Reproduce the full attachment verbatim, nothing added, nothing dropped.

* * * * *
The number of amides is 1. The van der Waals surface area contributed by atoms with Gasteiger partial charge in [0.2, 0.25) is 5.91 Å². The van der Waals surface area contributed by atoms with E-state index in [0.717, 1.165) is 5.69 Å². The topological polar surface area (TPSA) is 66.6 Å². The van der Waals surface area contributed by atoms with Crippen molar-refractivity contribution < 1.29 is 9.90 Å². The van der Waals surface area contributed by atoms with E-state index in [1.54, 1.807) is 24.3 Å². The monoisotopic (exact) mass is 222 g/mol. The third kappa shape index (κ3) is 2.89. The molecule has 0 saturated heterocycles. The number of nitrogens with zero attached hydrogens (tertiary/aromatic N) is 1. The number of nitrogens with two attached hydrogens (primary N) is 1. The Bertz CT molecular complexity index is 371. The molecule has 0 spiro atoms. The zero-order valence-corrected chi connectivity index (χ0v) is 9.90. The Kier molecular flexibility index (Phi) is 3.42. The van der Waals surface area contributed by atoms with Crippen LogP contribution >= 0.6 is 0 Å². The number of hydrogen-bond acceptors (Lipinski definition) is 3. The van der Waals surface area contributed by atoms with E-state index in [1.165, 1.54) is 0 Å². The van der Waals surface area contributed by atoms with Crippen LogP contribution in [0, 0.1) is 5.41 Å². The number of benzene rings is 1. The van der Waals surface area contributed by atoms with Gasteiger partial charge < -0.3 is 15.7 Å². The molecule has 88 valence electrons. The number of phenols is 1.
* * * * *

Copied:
The number of amides is 1. The van der Waals surface area contributed by atoms with Gasteiger partial charge in [0.2, 0.25) is 5.91 Å². The van der Waals surface area contributed by atoms with E-state index in [0.717, 1.165) is 5.69 Å². The topological polar surface area (TPSA) is 66.6 Å². The van der Waals surface area contributed by atoms with Crippen molar-refractivity contribution < 1.29 is 9.90 Å². The van der Waals surface area contributed by atoms with E-state index in [1.54, 1.807) is 24.3 Å². The monoisotopic (exact) mass is 222 g/mol. The third kappa shape index (κ3) is 2.89. The molecule has 0 saturated heterocycles. The number of nitrogens with zero attached hydrogens (tertiary/aromatic N) is 1. The number of nitrogens with two attached hydrogens (primary N) is 1. The Bertz CT molecular complexity index is 371. The molecule has 0 spiro atoms. The zero-order valence-corrected chi connectivity index (χ0v) is 9.90. The Kier molecular flexibility index (Phi) is 3.42. The van der Waals surface area contributed by atoms with Crippen LogP contribution >= 0.6 is 0 Å². The number of hydrogen-bond acceptors (Lipinski definition) is 3. The van der Waals surface area contributed by atoms with E-state index in [1.165, 1.54) is 0 Å². The van der Waals surface area contributed by atoms with Crippen LogP contribution in [0, 0.1) is 5.41 Å². The number of benzene rings is 1. The van der Waals surface area contributed by atoms with Gasteiger partial charge < -0.3 is 15.7 Å². The molecule has 88 valence electrons. The number of phenols is 1.